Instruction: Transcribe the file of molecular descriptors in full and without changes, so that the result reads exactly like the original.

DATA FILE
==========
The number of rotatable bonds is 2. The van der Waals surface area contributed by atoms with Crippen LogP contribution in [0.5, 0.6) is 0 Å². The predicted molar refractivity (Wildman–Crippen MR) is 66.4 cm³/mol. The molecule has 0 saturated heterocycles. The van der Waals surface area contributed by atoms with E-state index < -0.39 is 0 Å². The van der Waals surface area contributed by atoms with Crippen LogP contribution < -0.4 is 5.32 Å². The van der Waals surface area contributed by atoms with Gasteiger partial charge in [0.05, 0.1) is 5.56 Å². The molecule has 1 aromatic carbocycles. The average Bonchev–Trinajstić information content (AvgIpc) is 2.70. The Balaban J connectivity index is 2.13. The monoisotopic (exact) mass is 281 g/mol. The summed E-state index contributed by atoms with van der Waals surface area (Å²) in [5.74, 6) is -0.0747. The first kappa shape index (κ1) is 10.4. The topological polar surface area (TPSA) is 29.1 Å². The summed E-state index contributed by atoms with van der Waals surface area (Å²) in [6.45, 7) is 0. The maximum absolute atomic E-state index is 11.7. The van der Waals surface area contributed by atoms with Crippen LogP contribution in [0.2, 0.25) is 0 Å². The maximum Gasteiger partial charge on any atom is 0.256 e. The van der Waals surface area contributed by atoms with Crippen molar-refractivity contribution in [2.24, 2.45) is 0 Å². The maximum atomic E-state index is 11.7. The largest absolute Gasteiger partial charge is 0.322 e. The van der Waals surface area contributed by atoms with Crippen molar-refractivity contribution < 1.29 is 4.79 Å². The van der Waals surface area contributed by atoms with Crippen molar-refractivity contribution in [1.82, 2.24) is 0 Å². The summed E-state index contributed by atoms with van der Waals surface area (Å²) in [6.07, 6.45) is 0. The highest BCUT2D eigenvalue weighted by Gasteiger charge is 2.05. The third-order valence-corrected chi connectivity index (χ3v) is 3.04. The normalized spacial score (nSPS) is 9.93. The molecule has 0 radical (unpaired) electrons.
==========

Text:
The number of rotatable bonds is 2. The van der Waals surface area contributed by atoms with Crippen LogP contribution in [0.5, 0.6) is 0 Å². The predicted molar refractivity (Wildman–Crippen MR) is 66.4 cm³/mol. The molecule has 0 saturated heterocycles. The van der Waals surface area contributed by atoms with E-state index < -0.39 is 0 Å². The van der Waals surface area contributed by atoms with Crippen LogP contribution < -0.4 is 5.32 Å². The van der Waals surface area contributed by atoms with Gasteiger partial charge in [0.05, 0.1) is 5.56 Å². The molecule has 1 aromatic carbocycles. The average Bonchev–Trinajstić information content (AvgIpc) is 2.70. The Balaban J connectivity index is 2.13. The monoisotopic (exact) mass is 281 g/mol. The summed E-state index contributed by atoms with van der Waals surface area (Å²) in [5.74, 6) is -0.0747. The first kappa shape index (κ1) is 10.4. The topological polar surface area (TPSA) is 29.1 Å². The summed E-state index contributed by atoms with van der Waals surface area (Å²) in [6.45, 7) is 0. The maximum absolute atomic E-state index is 11.7. The van der Waals surface area contributed by atoms with Crippen LogP contribution in [0.2, 0.25) is 0 Å². The maximum Gasteiger partial charge on any atom is 0.256 e. The van der Waals surface area contributed by atoms with Crippen molar-refractivity contribution in [2.24, 2.45) is 0 Å². The maximum atomic E-state index is 11.7. The largest absolute Gasteiger partial charge is 0.322 e. The van der Waals surface area contributed by atoms with Crippen molar-refractivity contribution < 1.29 is 4.79 Å². The van der Waals surface area contributed by atoms with Crippen molar-refractivity contribution in [1.82, 2.24) is 0 Å². The summed E-state index contributed by atoms with van der Waals surface area (Å²) in [6.07, 6.45) is 0. The highest BCUT2D eigenvalue weighted by Gasteiger charge is 2.05. The third-order valence-corrected chi connectivity index (χ3v) is 3.04. The normalized spacial score (nSPS) is 9.93. The molecule has 0 radical (unpaired) electrons.